Try it out, and post further questions in the Vipassanā / Satipaṭṭhāna Bhāvana sub-forum.

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Re: satipattana

Post by Spiny Norman » Thu Nov 09, 2017 3:18 pm

nibbedhika wrote:
Thu Nov 09, 2017 4:53 am
Anapanasati is only one of the practical methods to establish the four satipatthana. Many other methods are found in the satipatthana sutta itself. I am aware of a trend declaring anapanasati as the main or only method taught by the Buddha, but don't subscribe to it.
I tend to agree. Another difficulty is the lack of consensus on how the four tetrads of anapanasati should be practiced. The more traditional commentaries focus mainly on samadhi and jhana, while the more contemporary ones focus almost exclusively on satipatthana.
"My religion is very simple - my religion is ice-cream."
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Re: satipattana

Post by Spiny Norman » Thu Nov 09, 2017 3:30 pm

_anicca_ wrote:
Thu Nov 09, 2017 5:38 am
The mindfulness of breathing is mindfulness of the body and redirecting attention to the breath whenever a feeling or mental formation arises covers the other three.
I don't see how. The second and third frames involve paying attention to those feelings and mental formations, not immediately switching attention away from them.
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BlueLotus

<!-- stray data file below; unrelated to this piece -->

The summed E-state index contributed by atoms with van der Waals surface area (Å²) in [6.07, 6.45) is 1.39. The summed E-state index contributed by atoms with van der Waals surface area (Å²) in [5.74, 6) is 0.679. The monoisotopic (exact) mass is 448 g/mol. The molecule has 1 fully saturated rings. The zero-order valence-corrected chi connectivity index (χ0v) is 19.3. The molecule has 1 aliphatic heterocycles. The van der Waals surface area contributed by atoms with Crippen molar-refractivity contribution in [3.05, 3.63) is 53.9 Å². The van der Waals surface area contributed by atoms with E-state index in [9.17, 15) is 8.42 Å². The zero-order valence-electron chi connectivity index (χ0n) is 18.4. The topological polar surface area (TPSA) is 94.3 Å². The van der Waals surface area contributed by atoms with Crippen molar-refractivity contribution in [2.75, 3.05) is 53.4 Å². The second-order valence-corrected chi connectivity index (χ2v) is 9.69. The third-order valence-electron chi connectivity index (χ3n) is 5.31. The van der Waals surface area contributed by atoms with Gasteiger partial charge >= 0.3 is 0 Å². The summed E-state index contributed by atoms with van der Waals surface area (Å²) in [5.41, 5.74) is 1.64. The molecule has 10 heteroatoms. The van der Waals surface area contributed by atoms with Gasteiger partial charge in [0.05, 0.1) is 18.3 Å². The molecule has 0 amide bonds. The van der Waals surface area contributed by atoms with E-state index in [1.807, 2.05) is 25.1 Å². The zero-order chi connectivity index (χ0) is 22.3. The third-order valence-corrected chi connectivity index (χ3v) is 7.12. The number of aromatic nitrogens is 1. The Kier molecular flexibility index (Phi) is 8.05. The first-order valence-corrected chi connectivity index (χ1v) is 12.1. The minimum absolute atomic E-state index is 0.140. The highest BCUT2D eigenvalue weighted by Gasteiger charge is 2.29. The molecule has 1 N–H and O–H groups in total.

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Re: satipattana

Post by BlueLotus » Thu Nov 09, 2017 3:55 pm

nibbedhika wrote:
Thu Nov 09, 2017 2:29 pm
Besides the Satipatthana sutta and Anapanasati sutta, you can also consult the explanations of these suttas, for example the buddhanet books such as: Essentials of Insight Meditation Practice by Ven. Sujiva, Anapanasati - Mindfulness of Breathing by Ven. Buddhadasa Bhikkhu and A Guide to Awareness by Somdet Phra Ñanasamvara. Or you may prefer practical instructions such as Practical Vipassana Exercises by Ven. Mahasi Sayadaw. There are many more published books on Amazon etc. and you can follow what you prefer.

Try it out, and post further questions in the Vipassanā / Satipaṭṭhāna Bhāvana sub-forum.
I got hold of Mindfulness in Plain English by Henepola Gunaratana. Will that work?

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Re: satipattana

Post by Saengnapha » Thu Nov 09, 2017 4:00 pm

Spiny Norman wrote:
Thu Nov 09, 2017 3:30 pm
_anicca_ wrote:
Thu Nov 09, 2017 5:38 am
The mindfulness of breathing is mindfulness of the body and redirecting attention to the breath whenever a feeling or mental formation arises covers the other three.
I don't see how. The second and third frames involve paying attention to those feelings and mental formations, not immediately switching attention away from them.
DooDoot wrote:
Thu Nov 09, 2017 4:55 am
A major difference, in the Anapanasati Sutta, is every experience & tetrad of satipatthana is done with knowing of breathing. For example, pleasant feelings (vedana) & states of mind (citta) are observed together with experiencing the breath. In other words, there is no need to drop the breath as a meditation object in order for whatever the heck comes up & reflect on whatever comes up as impermanent, suffering if clung to and not self. Regards
Doo Doot answered your question before you asked it, Spiny. Don't forget that the breath is the meditation object that ushers in concentration (one pointedness) which is the doorway for deeper meditative absorptions. Tranquility meditation (samatha) is still part of the foundation.